Cinephiles have been in awe of the early footage for “Blade Runner 2049,” Denis Villeneuve’s sequel to the iconic Ridley Scott film. From the vivid colors to the precise lighting, much of the credit has been given to 13-time Oscar nominee Roger Deakins, who Villeneuve hired as the director of photography on the sequel.
But we haven’t seen anything yet.
“Honestly, it’s just the tip of the iceberg,” Villeneuve said in a recent interview with IndieWire. “I don’t know how people will react to the movie overall, [but] I can say, as a filmmaker, he did one of his best works.”
“He’s done a lot of strong movies, but what he did in this movie, for me, it’s quite special,” Villeneuve said. “He added a new territory.”
Villeneuve described Deakins’ work like that of an “impressionist painter,” in that he had the “permission to do things” that didn’t require natural lighting. Because Deakins was working in the science-fiction genre, Villeneuve said he could try different techniques than in their previous films, “Sicario” and “Prisoners.”
“He’s more of a scientist sometimes and it’s so important for him to be precise with how the logic of light works in the shot,” Villeneuve said. “But in this movie, I will say, it was more playful […] because he had more space to experiment than usual, where you have to be bound to reality.”
Villeneuve said he “knew that Roger was dreaming to do sci-fi” and was thus eager to bring him onboard as quickly as possible. As it turns out, that meant Villeneuve and Deakins were hired on the same day.
“Basically, I said yes to ‘Blade Runner’ in the morning, and the very same evening I was having dinner with Roger. Having heard the news, he looked at me with a little smile and said, ‘So, you want to do that?’ And I just said, ‘Would you like to do that with me?’ And he shook my hand — it’s a very Deakins way, like silence [and a] big smile — and I knew from then that he was definitely on board.”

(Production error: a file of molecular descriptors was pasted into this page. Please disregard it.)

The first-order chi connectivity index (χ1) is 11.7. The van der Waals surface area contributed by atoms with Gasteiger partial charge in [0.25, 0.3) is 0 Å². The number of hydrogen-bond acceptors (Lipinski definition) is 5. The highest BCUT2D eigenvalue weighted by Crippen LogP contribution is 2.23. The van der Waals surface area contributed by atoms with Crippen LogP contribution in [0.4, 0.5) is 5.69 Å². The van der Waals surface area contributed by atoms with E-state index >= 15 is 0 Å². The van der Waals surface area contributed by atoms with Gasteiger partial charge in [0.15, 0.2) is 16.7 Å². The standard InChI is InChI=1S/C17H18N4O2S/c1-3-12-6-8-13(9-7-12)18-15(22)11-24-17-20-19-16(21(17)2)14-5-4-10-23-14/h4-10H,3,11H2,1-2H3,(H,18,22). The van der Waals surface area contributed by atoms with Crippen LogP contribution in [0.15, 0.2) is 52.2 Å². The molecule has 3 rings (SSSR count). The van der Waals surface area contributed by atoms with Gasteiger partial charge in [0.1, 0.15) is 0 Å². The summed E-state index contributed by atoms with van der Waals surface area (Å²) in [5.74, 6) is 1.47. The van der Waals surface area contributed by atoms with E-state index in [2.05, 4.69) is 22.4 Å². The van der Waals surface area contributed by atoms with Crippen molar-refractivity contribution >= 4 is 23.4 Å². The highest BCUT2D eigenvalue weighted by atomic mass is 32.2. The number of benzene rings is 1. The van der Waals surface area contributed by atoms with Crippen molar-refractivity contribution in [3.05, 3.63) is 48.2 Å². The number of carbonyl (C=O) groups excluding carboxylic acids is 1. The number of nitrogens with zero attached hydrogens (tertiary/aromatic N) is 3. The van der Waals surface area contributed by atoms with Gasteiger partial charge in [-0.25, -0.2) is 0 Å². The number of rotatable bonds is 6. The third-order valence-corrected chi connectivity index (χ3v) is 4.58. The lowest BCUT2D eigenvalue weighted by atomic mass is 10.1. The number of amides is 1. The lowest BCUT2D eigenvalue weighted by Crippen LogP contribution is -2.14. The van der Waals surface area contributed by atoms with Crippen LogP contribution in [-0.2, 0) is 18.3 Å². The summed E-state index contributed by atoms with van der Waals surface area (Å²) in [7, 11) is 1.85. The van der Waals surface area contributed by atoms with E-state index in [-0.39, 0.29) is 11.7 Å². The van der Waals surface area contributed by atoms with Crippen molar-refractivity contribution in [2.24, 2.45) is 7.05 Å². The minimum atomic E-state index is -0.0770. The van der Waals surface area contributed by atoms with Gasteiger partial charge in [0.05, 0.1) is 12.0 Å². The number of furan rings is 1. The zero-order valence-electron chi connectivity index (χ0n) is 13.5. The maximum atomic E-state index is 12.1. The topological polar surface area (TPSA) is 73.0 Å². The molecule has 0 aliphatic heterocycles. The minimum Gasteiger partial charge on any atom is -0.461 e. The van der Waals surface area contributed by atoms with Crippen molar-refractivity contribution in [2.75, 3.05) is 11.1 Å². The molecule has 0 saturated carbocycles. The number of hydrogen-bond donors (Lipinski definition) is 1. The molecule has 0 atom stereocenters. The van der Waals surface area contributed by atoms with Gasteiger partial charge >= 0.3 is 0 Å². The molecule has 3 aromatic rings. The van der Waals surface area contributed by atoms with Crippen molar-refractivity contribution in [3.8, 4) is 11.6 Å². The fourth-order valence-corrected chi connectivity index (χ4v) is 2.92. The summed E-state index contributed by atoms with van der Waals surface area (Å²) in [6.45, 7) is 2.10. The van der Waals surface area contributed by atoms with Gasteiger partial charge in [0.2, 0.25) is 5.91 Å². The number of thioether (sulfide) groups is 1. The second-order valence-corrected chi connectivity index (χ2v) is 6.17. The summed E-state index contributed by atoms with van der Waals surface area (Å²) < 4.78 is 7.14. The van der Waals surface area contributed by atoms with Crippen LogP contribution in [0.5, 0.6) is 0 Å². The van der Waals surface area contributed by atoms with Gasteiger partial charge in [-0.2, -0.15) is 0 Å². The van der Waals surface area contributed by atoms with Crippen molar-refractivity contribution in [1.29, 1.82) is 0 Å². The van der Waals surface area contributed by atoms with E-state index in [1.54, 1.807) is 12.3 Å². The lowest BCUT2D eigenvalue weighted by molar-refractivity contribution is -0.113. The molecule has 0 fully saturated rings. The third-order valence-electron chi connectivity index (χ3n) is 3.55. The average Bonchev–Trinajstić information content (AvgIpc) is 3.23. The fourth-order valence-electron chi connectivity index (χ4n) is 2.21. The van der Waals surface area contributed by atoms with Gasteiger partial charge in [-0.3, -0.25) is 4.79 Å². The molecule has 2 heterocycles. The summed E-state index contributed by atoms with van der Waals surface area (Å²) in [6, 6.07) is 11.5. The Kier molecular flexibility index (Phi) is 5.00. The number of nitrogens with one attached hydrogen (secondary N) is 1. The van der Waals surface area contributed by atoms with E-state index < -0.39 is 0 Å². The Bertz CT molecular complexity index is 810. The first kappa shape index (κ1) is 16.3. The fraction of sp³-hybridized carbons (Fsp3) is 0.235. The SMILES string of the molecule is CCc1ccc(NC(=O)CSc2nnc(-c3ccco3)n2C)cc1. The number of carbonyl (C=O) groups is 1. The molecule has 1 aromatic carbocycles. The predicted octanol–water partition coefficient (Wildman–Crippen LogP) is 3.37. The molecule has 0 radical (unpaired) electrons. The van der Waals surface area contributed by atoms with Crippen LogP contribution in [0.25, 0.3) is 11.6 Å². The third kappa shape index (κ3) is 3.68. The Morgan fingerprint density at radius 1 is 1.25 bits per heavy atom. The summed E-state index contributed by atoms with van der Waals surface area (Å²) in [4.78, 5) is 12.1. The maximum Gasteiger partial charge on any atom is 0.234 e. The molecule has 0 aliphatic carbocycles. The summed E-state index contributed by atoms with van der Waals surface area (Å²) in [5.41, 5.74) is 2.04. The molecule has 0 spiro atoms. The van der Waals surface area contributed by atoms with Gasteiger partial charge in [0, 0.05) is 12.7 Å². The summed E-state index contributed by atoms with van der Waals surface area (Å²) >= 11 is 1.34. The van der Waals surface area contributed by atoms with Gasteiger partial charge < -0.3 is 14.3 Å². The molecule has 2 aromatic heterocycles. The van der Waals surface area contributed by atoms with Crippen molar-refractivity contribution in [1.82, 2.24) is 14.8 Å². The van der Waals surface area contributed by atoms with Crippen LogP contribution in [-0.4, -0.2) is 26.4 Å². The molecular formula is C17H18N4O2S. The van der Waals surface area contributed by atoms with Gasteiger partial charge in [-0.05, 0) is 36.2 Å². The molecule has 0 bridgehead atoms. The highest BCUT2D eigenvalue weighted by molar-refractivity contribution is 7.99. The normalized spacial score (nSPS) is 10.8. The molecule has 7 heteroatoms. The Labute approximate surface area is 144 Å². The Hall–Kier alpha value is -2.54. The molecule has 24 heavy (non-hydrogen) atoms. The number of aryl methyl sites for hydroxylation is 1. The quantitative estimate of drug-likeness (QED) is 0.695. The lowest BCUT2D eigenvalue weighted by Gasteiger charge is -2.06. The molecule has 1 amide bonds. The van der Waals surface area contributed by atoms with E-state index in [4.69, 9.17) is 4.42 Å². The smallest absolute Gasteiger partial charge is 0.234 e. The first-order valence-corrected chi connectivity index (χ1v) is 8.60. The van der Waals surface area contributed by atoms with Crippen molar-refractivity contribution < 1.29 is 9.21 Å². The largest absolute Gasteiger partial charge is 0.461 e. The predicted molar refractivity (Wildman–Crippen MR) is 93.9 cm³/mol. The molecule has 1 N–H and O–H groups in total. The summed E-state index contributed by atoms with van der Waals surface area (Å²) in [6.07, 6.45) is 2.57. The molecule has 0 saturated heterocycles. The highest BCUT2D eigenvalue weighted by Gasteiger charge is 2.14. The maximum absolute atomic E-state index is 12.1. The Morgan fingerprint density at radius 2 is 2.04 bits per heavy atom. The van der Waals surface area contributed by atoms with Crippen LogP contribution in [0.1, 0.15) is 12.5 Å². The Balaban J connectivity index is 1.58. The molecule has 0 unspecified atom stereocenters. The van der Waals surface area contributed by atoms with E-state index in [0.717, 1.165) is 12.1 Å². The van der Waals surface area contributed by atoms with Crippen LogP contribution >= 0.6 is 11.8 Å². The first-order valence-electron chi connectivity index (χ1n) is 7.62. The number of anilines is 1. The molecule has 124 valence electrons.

The director and D.P. then went to a hotel in Montreal and spent weeks mapping out the entire film with two storyboard artists. Villeneuve said “dreaming what the light would look like” with Deakins was his favorite moment of the process.
“We drew the whole movie together,” Villeneuve said. “It was a very important experience because we had been challenged to fit the movie in a certain budget. So [storyboarding] was a strong cinematic creative lab to find the vocabulary of the movie. It was where we found the ‘Blade Runner’ we wanted to make.”
The duo agreed to ground the film in a physical realm and work with as much practical effects as possible. To do so, they built as many sets as they could, and Villeneuve credited the decision for a lot of ideas coming to him and Deakins on set.
“On set as we are shooting, very often there are very strong poetic moments that will not happen in front of a green screen, where you are bound by technical [demands]. I strongly believe in real environments. I’m a bit old school about that.”
“That means if we were constructing an apartment, and there were windows in the apartment, you would see on the other side of the window,” Villeneuve said. “We will construct the other side of the streets to create the atmosphere in the streets. So Roger had top-down control of the light and the direction of the light. Basically, a lot of what’s happening in the movie is real.”
As of mid-July, the film is in post-production as Villeneuve and Deakins work side-by-side adding CGI set extensions.
“He’s still there, helping me with the effects,” Villeneuve said, noting that his strengths lie in realism, while Deakins knows just what to do when the futuristic setting demands innovation.
“I am in awe,” he said. “I’m so grateful because he’s so strong bringing a shot to life; to make it state of the art. It just becomes real. It’s really impressive for me just to watch him work. It’s a master class in VFX with Roger Deakins.”
“Blade Runner 2049” premieres in theaters October 6.